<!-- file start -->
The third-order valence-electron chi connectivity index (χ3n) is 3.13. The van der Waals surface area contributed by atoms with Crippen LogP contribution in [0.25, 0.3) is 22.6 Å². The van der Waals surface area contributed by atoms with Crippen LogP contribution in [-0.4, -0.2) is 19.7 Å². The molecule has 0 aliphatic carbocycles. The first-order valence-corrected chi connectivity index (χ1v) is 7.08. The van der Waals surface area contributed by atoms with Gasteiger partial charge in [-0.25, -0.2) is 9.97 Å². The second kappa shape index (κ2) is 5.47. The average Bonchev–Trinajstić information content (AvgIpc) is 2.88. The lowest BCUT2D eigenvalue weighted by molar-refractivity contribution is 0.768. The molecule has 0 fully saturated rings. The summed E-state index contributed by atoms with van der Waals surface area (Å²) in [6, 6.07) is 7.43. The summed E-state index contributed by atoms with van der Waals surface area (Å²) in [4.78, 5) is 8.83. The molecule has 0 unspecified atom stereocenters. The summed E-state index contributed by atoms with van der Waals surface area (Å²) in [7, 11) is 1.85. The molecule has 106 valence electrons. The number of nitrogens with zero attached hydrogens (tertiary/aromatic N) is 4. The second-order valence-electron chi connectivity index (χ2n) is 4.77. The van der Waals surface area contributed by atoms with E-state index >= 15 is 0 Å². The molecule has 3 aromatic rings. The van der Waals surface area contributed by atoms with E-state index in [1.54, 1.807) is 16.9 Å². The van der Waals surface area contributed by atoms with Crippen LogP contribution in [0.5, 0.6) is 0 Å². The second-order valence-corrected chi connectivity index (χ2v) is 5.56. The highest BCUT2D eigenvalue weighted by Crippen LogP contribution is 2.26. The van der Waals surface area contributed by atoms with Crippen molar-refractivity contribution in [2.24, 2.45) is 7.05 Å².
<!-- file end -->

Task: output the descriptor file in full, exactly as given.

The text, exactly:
The third-order valence-electron chi connectivity index (χ3n) is 3.13. The van der Waals surface area contributed by atoms with Crippen LogP contribution in [0.25, 0.3) is 22.6 Å². The van der Waals surface area contributed by atoms with Crippen LogP contribution in [-0.4, -0.2) is 19.7 Å². The molecule has 0 aliphatic carbocycles. The first-order valence-corrected chi connectivity index (χ1v) is 7.08. The van der Waals surface area contributed by atoms with Gasteiger partial charge in [-0.25, -0.2) is 9.97 Å². The second kappa shape index (κ2) is 5.47. The average Bonchev–Trinajstić information content (AvgIpc) is 2.88. The lowest BCUT2D eigenvalue weighted by molar-refractivity contribution is 0.768. The molecule has 0 fully saturated rings. The summed E-state index contributed by atoms with van der Waals surface area (Å²) in [6, 6.07) is 7.43. The summed E-state index contributed by atoms with van der Waals surface area (Å²) in [4.78, 5) is 8.83. The molecule has 0 unspecified atom stereocenters. The summed E-state index contributed by atoms with van der Waals surface area (Å²) in [7, 11) is 1.85. The molecule has 106 valence electrons. The number of nitrogens with zero attached hydrogens (tertiary/aromatic N) is 4. The second-order valence-electron chi connectivity index (χ2n) is 4.77. The van der Waals surface area contributed by atoms with E-state index >= 15 is 0 Å². The molecule has 3 aromatic rings. The van der Waals surface area contributed by atoms with E-state index in [1.54, 1.807) is 16.9 Å². The van der Waals surface area contributed by atoms with Crippen LogP contribution in [0.5, 0.6) is 0 Å². The second-order valence-corrected chi connectivity index (χ2v) is 5.56. The highest BCUT2D eigenvalue weighted by Crippen LogP contribution is 2.26. The van der Waals surface area contributed by atoms with Crippen molar-refractivity contribution in [2.24, 2.45) is 7.05 Å².